docking algorithm across all five targets investigated. Durrant and McCammon 21
also recently demonstrated that neural networks can be used to successfully characterize the binding affinities of protein-ligand complexes. Their neural networks, which were trained by characterizing 4,141 protein-ligand complexes across 194 dimensions, were used to rescore the docked poses of a selected set of ligands. The authors demonstrated that their networks were able distinguish between well-docked and poorly docked ligands, and even between true ligands and decoy compounds when both were well-docked.
Classification support vector machines (SVMs) separate positive and negative data in multidimensional space by drawing an optimal hyperplane with a maximum distance between the two classes. As such, SVMs can potentially be applied in developing nonlinear models of docking scoring functions using high-throughput screening (HTS) data. Unfortunately, data imbalance, which thwarts SVMs, is a common feature amongst a wide range of experimental data, including the data here. It occurs when one of the classes in the dataset, commonly the class of interest, is represented by a significantly smaller number of samples than the other class(es). For instance, of the tens of thousands of compounds typically investigated in HTS, it is likely that only a small fraction will show activity against the target of interest. As a result, HTS data are commonly imbalanced, with the vast majority of compounds belonging to the negative class. The use of such imbalanced data in the training of classification SVMs tends to push the optimal hyperplane towards the positive class, resulting in a tendency of the model to classify observations into the negative class, and therefore have high precision but low recall 22
Sampling strategies, such as oversampling the minority class, or undersampling the majority class are popular choices when addressing the issue of data imbalance 23
. In a recent study, Tang et al. 24
proposed a granular sampling strategy for data rebalancing, which undersamples the majority class, while minimizing information loss. Their method treats all positive samples as important due to their rarity, and discards uninformative (i.e., non-SV) negative samples. Indeed, since only SVs are important for SVM model classification, the removal of non-SV samples has no significant effect on model performance. In this way, the granular sampling method identifies samples that are adjacent to the border between the two classes, and uses them to draw the separating hyperplane. Those samples that are far away from the hyperplane are discarded during model building. Li et al. 22
recently applied this granular sampling method to facilitate the analysis of highly imbalanced luciferase inhibition bioassay data. While the data imbalance associated with HTS data has been noted in a number of other studies 25-27
, to our knowledge, there have been no methods reported to tackle this problem effectively.
To address the issue of data imbalance in SVM training during docking, we have developed a multiple planar SVM scheme to balance precision and recall. The multiple planar SVM randomly partitions the overrepresented negative cases into n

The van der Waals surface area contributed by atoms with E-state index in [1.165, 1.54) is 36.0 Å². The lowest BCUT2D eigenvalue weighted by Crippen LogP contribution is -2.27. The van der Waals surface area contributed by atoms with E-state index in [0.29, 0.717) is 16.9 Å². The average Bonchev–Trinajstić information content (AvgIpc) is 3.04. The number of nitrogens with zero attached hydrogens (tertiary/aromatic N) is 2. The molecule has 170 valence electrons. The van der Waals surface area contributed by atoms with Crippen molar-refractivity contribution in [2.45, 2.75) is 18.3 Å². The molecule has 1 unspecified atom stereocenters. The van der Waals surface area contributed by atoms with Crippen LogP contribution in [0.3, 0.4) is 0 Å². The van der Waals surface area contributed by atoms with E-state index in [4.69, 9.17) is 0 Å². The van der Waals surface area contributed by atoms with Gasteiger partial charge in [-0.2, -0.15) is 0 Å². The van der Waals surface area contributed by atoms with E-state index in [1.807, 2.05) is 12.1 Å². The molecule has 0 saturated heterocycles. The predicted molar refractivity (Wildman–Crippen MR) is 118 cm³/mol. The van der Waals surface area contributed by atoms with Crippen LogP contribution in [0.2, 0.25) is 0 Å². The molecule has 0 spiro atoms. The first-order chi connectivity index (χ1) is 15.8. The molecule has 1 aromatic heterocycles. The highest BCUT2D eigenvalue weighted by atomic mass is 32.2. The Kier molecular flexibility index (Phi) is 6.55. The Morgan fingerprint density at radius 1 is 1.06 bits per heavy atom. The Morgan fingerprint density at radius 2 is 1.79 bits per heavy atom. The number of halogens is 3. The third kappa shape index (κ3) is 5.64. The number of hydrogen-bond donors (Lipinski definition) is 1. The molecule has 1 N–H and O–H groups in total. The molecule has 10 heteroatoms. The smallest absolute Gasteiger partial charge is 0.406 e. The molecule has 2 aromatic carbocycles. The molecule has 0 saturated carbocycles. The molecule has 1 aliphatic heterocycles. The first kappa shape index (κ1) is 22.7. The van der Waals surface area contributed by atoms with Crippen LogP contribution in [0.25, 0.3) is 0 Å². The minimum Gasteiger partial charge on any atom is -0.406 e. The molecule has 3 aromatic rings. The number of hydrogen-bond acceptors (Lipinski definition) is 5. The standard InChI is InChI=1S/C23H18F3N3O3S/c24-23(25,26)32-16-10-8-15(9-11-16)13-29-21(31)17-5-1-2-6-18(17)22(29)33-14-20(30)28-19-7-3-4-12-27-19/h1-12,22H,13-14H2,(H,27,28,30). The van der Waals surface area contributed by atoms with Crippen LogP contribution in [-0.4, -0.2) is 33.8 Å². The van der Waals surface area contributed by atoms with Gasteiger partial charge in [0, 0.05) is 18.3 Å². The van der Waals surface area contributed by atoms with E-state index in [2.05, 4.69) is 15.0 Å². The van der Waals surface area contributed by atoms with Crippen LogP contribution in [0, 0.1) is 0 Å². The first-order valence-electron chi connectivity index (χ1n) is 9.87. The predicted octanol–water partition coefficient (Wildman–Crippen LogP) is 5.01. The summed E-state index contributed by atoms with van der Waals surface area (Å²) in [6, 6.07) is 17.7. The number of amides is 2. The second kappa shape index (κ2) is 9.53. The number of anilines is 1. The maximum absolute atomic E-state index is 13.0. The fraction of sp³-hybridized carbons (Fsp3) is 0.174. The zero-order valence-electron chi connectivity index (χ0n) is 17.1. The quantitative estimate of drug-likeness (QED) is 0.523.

SVM models are then trained using each of the partitioned negative subsets, plus a common set of positive cases. The prediction is based on the combined score of the n
SVM models (). Compared to the granular sampling method, the multiple planar method is more computationally efficient. Indeed, the main drawback of the granular sampling method is that it is not possible to extract all informative negative samples using a single SVM. For instance, in the aforementioned work of Li et al. 22
, 67 sampling rounds, each involving the modelling of a new SVM, were required before the results converged and the sampling process was considered complete. While the multiple planar method also requires the training of multiple SVM models, each of these models is a small fraction of the size of the overall dataset.
The transformation of a linear classifier into a nonlinear classifier using a multiple-planar classifier.
In this paper we show how the use of a SVM, trained by associating sets of individual energy terms retrieved from molecular docking with the known binding affinity of each compound in the training set, can be used to improve the correlation between known binding affinities and those predicted by a popular docking program for a series of known inhibitors. The docking program eHiTS 28
was selected for this study due to its ability to output a large number of individual energy terms contributing to the overall energy score. Although we only used eHiTS in this study, our methodology can be applied to any other docking software provided that it outputs individual energy terms. More generally, it is applicable to all docking algorithms if 3D structural fingerprints are used as feature vectors.
We have applied this methodology to the development of an enoyl acyl carrier protein reductase (InhA)-specific docking scoring model. InhA is the target of the first-line anti-tubercular drug isoniazid. The therapeutic effect of isoniazid relies on it forming a covalent conjugate with an NAD co-factor. Since the extensive use of isoniazid has prompted the emergence of drug-resistant M.tb
strains, the development of direct inhibitors of InhA is highly desirable 29
. We are particularly interested in repurposing existing pharmaceuticals to directly inhibit InhA. Indeed, in a recent study, we have shown that the safe pharmaceutical Comtan, a catechol-O
-methyltransferase (COMT) inhibitor, which is used in the treatment of Parkinson's disease, is able to directly inhibit InhA 30
. In this report, based on the SVM model and ligand binding site similarity, we propose that phosphodiesterase inhibitors could potentially be direct inhibitors of InhA.